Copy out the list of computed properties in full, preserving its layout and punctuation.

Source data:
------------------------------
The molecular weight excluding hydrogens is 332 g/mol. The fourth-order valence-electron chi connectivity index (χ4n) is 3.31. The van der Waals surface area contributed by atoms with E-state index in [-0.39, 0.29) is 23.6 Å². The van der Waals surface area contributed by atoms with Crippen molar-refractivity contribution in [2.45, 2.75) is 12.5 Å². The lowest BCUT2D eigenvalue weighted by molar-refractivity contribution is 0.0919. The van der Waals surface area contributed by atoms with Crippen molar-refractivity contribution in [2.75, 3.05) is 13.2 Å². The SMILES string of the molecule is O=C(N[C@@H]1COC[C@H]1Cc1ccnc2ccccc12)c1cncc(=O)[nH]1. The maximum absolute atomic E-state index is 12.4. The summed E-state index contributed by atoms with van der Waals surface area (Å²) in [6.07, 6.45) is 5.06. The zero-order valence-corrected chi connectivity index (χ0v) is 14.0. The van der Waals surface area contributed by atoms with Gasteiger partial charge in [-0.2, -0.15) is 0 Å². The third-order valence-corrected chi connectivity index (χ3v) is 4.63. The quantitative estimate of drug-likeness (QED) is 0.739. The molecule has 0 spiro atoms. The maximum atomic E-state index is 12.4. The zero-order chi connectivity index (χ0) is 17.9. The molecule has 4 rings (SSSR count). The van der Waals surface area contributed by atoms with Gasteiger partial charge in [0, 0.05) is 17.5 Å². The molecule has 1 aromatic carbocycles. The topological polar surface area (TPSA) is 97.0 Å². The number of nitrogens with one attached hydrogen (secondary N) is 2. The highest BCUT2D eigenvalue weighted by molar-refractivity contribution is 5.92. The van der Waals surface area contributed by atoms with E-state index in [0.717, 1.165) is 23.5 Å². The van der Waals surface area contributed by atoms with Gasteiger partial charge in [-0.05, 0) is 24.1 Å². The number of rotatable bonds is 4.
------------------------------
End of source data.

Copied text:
The molecular weight excluding hydrogens is 332 g/mol. The fourth-order valence-electron chi connectivity index (χ4n) is 3.31. The van der Waals surface area contributed by atoms with E-state index in [-0.39, 0.29) is 23.6 Å². The van der Waals surface area contributed by atoms with Crippen molar-refractivity contribution in [2.45, 2.75) is 12.5 Å². The lowest BCUT2D eigenvalue weighted by molar-refractivity contribution is 0.0919. The van der Waals surface area contributed by atoms with Crippen molar-refractivity contribution in [2.75, 3.05) is 13.2 Å². The SMILES string of the molecule is O=C(N[C@@H]1COC[C@H]1Cc1ccnc2ccccc12)c1cncc(=O)[nH]1. The maximum absolute atomic E-state index is 12.4. The summed E-state index contributed by atoms with van der Waals surface area (Å²) in [6.07, 6.45) is 5.06. The zero-order valence-corrected chi connectivity index (χ0v) is 14.0. The van der Waals surface area contributed by atoms with Gasteiger partial charge in [-0.2, -0.15) is 0 Å². The third-order valence-corrected chi connectivity index (χ3v) is 4.63. The quantitative estimate of drug-likeness (QED) is 0.739. The molecule has 0 spiro atoms. The maximum atomic E-state index is 12.4. The zero-order chi connectivity index (χ0) is 17.9. The molecule has 4 rings (SSSR count). The van der Waals surface area contributed by atoms with Gasteiger partial charge in [0, 0.05) is 17.5 Å². The molecule has 1 aromatic carbocycles. The topological polar surface area (TPSA) is 97.0 Å². The number of nitrogens with one attached hydrogen (secondary N) is 2. The highest BCUT2D eigenvalue weighted by molar-refractivity contribution is 5.92. The van der Waals surface area contributed by atoms with E-state index in [0.717, 1.165) is 23.5 Å². The van der Waals surface area contributed by atoms with Gasteiger partial charge in [-0.05, 0) is 24.1 Å². The number of rotatable bonds is 4.